9 signs you have a vitamin B12 deficiency, and why you need to boost your levels
- Research has studied the link between vitamin B12 deficiency and cognitive decline in older people.
- More research is needed on that front, but the nutrient is essential for producing energy.
- Vitamin D deficiencies can cause anemia, fatigue, sensory problems, and nerve damage.
Vitamin B12 is an easy vitamin to get, whether through foods or supplements — which is good because deficiency may cause long-lasting damage to your nerves and cognition.
Recent research has found higher rates of cognitive decline in older people who have both a vitamin B12 deficiency and an excess with either folic acid or vitamin B9, Dr. Eduardo Villamor, a professor of epidemiology at the University of Michigan, said.
Some research has suggested vitamin B12 can help with depression and prevent dementia, but Villamor said more research was needed on the influence of vitamin B12 on neurological behavior.
“There is substantial interest on the role of vitamin B12 on neurocognitive performance, especially in the elderly,” Villamor said. “The role of vitamin B12 on fetal, infant, and child neurodevelopment is also an important area of research.”
Here’s how to know whether you’re deficient in vitamin B12 and why you need the important nutrient:
Symptoms of vitamin B12 deficiency range from mild fatigue to severe neurological complications
Villamor said people lacking in vitamin B12 developed a variety of symptoms depending on how long they were deficient in the nutrient.
People with a mild vitamin B12 deficiency could develop fatigue, he said. Vitamin B12 reacts with compounds in the body to produce DNA and energy, which is why a deficiency can lead to tiredness.
Mild to moderate vitamin B12 deficiency may cause anemia, when the body lacks enough healthy red blood cells to help distribute oxygen. Dr. Aaron Goodman, a hematologist and professor at UC San Diego Health, previously told Insider that anemia caused by vitamin B12 deficiency produced cracks or sores around the mouth.
Villamor said moderate vitamin B12 deficiency could lead to a form of anemia called macrocytosis, when red blood cells enlarge. The condition does not typically produce symptoms, according to Mayo Clinic, but can show up on routine blood tests.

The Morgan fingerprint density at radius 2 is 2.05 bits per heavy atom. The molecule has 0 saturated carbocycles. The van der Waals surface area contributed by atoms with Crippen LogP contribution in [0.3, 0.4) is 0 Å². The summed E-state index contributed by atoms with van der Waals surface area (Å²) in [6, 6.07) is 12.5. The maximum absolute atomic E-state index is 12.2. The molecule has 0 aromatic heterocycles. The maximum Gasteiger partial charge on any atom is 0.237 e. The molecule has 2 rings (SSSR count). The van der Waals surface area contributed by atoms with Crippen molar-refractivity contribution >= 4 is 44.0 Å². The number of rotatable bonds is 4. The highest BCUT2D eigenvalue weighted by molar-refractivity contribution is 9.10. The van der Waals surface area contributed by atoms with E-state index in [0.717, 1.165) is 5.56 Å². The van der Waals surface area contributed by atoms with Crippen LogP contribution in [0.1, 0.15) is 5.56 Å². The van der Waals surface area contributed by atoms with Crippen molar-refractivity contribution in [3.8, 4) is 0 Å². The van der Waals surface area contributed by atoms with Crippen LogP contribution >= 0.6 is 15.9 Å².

Moderate deficiency may also lead to peripheral neuropathy, or damage to the nerves outside the brain and spinal cord. Symptoms of peripheral neuropathy include sensory problems like tingling or numbness in the hands and feet, and glossitis, tongue inflammation that might result in sensitivity to spicy or acidic food.
Severe deficiency could result in “serious neurological and psychiatric manifestations,” Villamor said. Neurological symptoms include:
- Impaired cognition.
Severe vitamin B12 deficiency may also cause more serious anemia and problems with other blood cells, inflammation, weakening of the heart, and infertility, Villamor said.
Treating vitamin B12 deficiency
Villamor said people at the highest risk of B12 deficiency were those with low intake of animal foods like eggs and meat, which are the only natural sources of the vitamin. These people might not eat enough animal foods “either by choice, for example, strict vegetarians, or due to socioeconomic constraints, as in many low- and middle-income countries where animal foods can be expensive,” Villamor said.
Vitamin B12 deficiency can be prevented through the intake of animal foods “if choice and purchasing power allow,” Villamor said, or through oral supplements and fortified foods. Other treatments include intramuscular shots or an IV drip.
The doctor added older adults or people who have undergone stomach surgery, such as a bypass, might have a type of malabsorption that can cause vitamin B12 deficiency. People taking medication to decrease stomach acid and alcohol drinkers may also be at risk, Villamor said.
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